For those that have never loaded South African fruit, the fruit is pre-cooled in refrigerated stores adjacent to the berths.
This method ensures that the fruit arrives on board fresh and saves overloading the ships refrigeration plant.
On the night of January 29, 1958 at the height of the fruit season a fire broke out in the one of the pre-cooling chambers and spread rapidly to others. Fire engines and tugs fought the fire, containing the fire to B and C berths, an adjacent storage shed caught fire.
The firemen fought to prevent the fire from spreading to the plant room that served the cooling sheds. despite their efforts the plant room was drenched and what remaining equipment that survived the fire was drenched in water. “A” berth cooling shed survived the blaze but there was no until electrical and water connections could be remade.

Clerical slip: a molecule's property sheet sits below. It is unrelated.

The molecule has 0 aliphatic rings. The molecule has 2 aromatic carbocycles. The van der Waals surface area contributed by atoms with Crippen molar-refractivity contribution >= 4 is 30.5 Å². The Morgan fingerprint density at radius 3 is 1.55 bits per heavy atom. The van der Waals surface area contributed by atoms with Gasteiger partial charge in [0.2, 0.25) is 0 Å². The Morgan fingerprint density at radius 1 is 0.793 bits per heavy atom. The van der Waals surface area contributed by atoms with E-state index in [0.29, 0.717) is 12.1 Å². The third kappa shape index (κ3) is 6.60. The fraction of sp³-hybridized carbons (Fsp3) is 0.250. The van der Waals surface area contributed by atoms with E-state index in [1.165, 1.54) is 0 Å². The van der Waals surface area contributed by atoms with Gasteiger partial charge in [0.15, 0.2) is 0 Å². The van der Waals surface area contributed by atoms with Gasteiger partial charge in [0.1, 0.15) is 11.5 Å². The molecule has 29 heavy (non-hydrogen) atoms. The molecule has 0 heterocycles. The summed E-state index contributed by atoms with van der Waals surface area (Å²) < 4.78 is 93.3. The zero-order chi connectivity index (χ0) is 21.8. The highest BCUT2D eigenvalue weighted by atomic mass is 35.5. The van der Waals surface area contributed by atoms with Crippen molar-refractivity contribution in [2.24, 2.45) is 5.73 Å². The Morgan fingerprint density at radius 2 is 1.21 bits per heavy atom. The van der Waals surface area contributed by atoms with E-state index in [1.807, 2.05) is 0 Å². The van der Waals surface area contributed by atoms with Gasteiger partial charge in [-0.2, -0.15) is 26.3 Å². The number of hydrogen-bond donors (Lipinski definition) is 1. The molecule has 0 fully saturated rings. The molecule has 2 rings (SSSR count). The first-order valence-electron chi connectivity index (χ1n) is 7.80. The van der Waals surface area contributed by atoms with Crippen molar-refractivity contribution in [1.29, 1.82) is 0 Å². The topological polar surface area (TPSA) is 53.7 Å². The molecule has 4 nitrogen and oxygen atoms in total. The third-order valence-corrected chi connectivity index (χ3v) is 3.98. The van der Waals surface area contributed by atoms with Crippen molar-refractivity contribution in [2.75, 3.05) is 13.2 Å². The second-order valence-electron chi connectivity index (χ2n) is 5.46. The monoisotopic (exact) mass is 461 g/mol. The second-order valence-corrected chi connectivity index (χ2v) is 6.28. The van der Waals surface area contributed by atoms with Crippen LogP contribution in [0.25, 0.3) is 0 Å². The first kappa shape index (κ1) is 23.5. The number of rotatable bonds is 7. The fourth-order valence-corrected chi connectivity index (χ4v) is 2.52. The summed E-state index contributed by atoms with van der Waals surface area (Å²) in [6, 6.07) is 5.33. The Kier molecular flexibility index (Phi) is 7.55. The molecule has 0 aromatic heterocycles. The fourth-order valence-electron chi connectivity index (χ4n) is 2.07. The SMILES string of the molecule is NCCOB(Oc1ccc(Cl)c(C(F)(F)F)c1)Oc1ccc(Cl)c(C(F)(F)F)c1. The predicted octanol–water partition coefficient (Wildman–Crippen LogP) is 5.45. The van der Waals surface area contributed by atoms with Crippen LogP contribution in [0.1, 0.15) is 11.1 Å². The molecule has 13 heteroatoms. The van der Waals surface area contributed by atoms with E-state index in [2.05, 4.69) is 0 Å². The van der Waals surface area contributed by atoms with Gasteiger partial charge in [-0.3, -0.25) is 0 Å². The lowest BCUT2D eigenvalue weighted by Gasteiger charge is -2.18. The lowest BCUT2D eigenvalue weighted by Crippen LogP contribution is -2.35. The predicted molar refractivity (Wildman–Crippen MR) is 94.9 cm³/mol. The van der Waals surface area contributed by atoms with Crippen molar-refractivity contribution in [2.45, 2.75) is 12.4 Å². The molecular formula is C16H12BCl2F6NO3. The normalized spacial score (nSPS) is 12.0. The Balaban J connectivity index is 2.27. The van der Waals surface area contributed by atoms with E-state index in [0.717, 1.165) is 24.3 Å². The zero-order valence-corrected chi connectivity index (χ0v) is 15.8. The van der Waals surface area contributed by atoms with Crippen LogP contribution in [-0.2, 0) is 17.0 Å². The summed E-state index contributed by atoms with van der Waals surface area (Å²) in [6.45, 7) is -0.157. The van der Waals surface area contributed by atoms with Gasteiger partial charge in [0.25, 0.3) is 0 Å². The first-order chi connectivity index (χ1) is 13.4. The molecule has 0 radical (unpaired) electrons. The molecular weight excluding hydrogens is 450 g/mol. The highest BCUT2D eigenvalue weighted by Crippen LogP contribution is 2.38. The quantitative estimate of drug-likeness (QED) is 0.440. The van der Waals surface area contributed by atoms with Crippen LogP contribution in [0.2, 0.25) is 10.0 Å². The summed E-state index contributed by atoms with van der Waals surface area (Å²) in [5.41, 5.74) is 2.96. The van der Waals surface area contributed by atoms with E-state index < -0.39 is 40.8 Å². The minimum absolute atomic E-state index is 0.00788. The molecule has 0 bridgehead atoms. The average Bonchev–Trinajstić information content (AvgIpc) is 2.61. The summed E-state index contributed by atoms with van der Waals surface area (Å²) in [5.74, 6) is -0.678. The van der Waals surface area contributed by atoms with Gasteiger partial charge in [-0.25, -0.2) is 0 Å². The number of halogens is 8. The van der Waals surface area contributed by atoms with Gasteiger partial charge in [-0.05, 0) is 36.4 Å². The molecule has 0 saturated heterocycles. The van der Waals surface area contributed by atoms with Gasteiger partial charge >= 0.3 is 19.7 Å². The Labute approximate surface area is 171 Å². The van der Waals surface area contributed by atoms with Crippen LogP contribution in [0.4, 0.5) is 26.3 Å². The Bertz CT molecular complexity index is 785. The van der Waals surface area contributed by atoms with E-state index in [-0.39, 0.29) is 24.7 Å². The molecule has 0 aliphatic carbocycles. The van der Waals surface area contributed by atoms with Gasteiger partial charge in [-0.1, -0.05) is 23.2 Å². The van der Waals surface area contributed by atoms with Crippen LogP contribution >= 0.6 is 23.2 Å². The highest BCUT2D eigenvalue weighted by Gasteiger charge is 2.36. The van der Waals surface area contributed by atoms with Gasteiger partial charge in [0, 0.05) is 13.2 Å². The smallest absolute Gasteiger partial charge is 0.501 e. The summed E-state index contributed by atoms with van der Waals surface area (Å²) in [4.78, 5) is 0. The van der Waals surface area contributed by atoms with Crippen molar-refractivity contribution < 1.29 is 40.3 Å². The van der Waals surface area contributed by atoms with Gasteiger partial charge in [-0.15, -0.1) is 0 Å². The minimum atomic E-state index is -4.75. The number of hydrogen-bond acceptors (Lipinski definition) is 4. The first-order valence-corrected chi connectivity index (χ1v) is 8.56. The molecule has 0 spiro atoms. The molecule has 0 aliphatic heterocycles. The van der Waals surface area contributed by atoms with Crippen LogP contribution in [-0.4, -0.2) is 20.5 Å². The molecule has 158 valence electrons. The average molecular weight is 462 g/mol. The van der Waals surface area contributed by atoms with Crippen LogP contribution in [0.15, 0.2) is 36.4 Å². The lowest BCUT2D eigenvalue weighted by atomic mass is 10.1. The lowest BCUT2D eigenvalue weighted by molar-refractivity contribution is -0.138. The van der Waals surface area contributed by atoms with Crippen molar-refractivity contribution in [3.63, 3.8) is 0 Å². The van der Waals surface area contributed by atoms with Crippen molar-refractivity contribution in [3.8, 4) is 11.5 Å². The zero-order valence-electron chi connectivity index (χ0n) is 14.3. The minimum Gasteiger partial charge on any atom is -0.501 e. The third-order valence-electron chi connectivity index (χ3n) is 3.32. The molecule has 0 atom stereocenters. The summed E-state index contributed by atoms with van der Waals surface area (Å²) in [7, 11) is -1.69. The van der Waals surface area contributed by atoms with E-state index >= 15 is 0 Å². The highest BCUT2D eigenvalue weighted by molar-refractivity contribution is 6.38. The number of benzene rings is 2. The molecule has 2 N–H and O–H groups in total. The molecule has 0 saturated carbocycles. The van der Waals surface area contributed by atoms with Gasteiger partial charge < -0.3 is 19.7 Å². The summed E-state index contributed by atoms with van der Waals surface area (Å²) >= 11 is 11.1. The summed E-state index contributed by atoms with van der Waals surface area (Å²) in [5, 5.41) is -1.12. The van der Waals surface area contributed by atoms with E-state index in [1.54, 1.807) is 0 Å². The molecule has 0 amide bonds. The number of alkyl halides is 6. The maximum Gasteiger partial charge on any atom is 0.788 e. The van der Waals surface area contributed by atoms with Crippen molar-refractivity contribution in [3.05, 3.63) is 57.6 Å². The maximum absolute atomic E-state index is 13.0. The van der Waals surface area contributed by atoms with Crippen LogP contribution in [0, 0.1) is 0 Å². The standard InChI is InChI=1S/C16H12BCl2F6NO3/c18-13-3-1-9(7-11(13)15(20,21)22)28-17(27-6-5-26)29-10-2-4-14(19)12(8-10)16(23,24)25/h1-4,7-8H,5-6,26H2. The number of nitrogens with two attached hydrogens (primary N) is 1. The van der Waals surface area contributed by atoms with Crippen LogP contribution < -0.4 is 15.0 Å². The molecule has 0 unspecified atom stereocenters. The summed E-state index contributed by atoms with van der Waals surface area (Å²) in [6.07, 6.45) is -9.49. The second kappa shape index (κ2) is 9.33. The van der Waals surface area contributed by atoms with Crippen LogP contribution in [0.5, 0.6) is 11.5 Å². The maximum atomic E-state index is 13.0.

Fruit was already at the harbour for export but time was of the essence, before the cargo perished,
Clan MacAuley arrived in harbour to load a cargo of grapes and she had spare capacity. A decision was taken taken to load her but there were concerns that her refrigeration plant would not cope with a cargo loaded at ambient temperature.
With her plant operating at maximum capacity, the decision was taken to load her at night and seal the hatches during the day. Extra dunnage was placed between the layers of cargo in order to aid ventilation.
Needless to say the cargo arrived at its destination in excellent condition.